To our friends in opposition to executions,
The news from Indonesia is still not official. The Indonesian government is avoiding saying precisely when the killings will take place, or who is to be killed.
But because lawyers and diplomats involved are passing on to the media what the government has told them, it seems that about 15 people will be shot late on 29 July 2016.
Whether the executions proceed is up to the President. All executions are political. Last year, with minutes to spare, the President ordered a young woman to be removed from the group just as she was about to be shot. The President recognised that the judicial system which was about to have her killed was flawed. We applaud that step – justice systems are flawed, that’s why most countries have stopped executing.
Last year, the President also granted clemency to several convicted murderers, all Indonesians. Clemency is real and can happen.
For some of those apparently to be executed this week, there are extremely powerful reasons to question the justice of their cases. Their lawyers and diplomats are trying to have these injustices heard and understood. See our twitter account for more information.
What can we do? In the short term, right now, we can suggest at least a few options:
Letters to Indonesian President via Embassy
Contact the Indonesian embassy by emailing, seeking clemency for any prisoners facing imminent execution. The simplest way to do this is to email this address: firstname.lastname@example.org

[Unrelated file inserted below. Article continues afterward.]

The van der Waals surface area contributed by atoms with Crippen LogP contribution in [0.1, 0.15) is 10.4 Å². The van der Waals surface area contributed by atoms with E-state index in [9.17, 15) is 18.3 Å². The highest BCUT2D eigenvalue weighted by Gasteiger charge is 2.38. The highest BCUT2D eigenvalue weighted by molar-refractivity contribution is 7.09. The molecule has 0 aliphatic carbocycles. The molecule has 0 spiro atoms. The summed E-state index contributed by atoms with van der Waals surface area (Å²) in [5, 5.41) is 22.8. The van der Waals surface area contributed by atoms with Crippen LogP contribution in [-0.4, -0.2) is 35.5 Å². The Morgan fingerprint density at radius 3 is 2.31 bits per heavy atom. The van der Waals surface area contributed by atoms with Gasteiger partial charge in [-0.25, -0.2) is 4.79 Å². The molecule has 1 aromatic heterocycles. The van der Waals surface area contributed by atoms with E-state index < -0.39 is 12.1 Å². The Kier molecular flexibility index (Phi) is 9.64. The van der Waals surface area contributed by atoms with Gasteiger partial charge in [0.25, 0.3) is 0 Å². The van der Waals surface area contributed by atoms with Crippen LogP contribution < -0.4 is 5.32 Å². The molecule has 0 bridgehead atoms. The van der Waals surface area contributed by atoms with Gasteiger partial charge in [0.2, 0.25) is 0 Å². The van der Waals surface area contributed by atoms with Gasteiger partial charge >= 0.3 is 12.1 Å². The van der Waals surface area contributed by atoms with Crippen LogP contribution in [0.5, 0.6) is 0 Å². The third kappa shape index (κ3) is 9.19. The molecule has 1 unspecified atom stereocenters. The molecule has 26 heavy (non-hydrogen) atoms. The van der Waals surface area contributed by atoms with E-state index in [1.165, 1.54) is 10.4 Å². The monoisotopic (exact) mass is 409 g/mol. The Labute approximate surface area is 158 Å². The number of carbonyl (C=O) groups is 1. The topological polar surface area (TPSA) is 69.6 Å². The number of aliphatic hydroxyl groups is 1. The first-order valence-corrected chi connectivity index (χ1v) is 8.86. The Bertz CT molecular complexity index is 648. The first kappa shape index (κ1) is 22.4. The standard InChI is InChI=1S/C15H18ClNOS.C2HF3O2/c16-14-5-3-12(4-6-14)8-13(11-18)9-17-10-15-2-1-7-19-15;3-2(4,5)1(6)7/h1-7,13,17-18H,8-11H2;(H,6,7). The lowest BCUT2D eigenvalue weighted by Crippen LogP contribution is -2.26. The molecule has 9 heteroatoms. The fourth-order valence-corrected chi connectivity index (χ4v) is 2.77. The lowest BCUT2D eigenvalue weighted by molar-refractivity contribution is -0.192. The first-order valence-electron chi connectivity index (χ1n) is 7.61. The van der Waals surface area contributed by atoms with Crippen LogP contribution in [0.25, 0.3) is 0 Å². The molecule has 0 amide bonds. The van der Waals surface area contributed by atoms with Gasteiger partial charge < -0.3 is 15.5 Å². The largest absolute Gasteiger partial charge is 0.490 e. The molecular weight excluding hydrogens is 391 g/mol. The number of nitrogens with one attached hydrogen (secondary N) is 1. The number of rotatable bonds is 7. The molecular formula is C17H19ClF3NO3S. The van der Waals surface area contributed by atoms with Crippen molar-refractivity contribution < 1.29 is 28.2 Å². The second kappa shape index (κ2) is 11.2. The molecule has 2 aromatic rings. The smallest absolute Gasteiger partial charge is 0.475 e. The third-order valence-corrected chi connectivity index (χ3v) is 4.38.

Don’t be put off if you receive a returned automated message – your emails are being read.
Obviously, it is most important that all communications be respectful – that is the most effective way to be persuasive and bring about change. Don’t be put off if you receive a returned automated message – your emails are being read. If you are not sure what to write, emails could sensibly note some or all of the following:
-that experienced lawyers and diplomats are concerned at apparent failures of justice in some of the cases where prisoners are to be killed. This is a good reason to have a temporary moratorium;
-that clemency is part of the law, and the President should exercise this power again, as he has done in the past;
– that the best way forward right now for Indonesia is to step up, abolish the death penalty and be a leader in human rights in the region;
-that in the last 5 years, Indonesia has rescued over 280 of its own citizens from death row in other countries. As the world’s leading country in rescuing people from death row, it should apply the same excellent approach at home in Indonesia.
Last night on 26 July at the Consulate General of the Republic of Indonesia in Melbourne, a peaceful vigil was held. It is today a major news story in the Jakarta Post in Indonesia. http://www.thejakartapost.com/news/2016/07/26/australian-activists-protest-executions-at-indonesian-consulates.html
If you are in Perth, we are aware that some people have organized the following:
Perth: Wednesday 27 July, 5pm
Consulate General of the Republic of Indonesia
134 Adelaide Terrace, East Perth
If you are in another Australian city, why not organise a peaceful vigil at an appropriate place, gather a few friends, and contact your local media – it only takes a handful of peaceful people to send a very worthwhile message.
Australian MPs and media
Why not contact your local MP or media organisation TODAY and urge them to work with their colleagues to voice opposition to these proposed executions?
Most of us cannot do much in these circumstances, but let us do what we can to save those facing execution, and to make the world free of state sponsored killings.
President, Reprieve Australia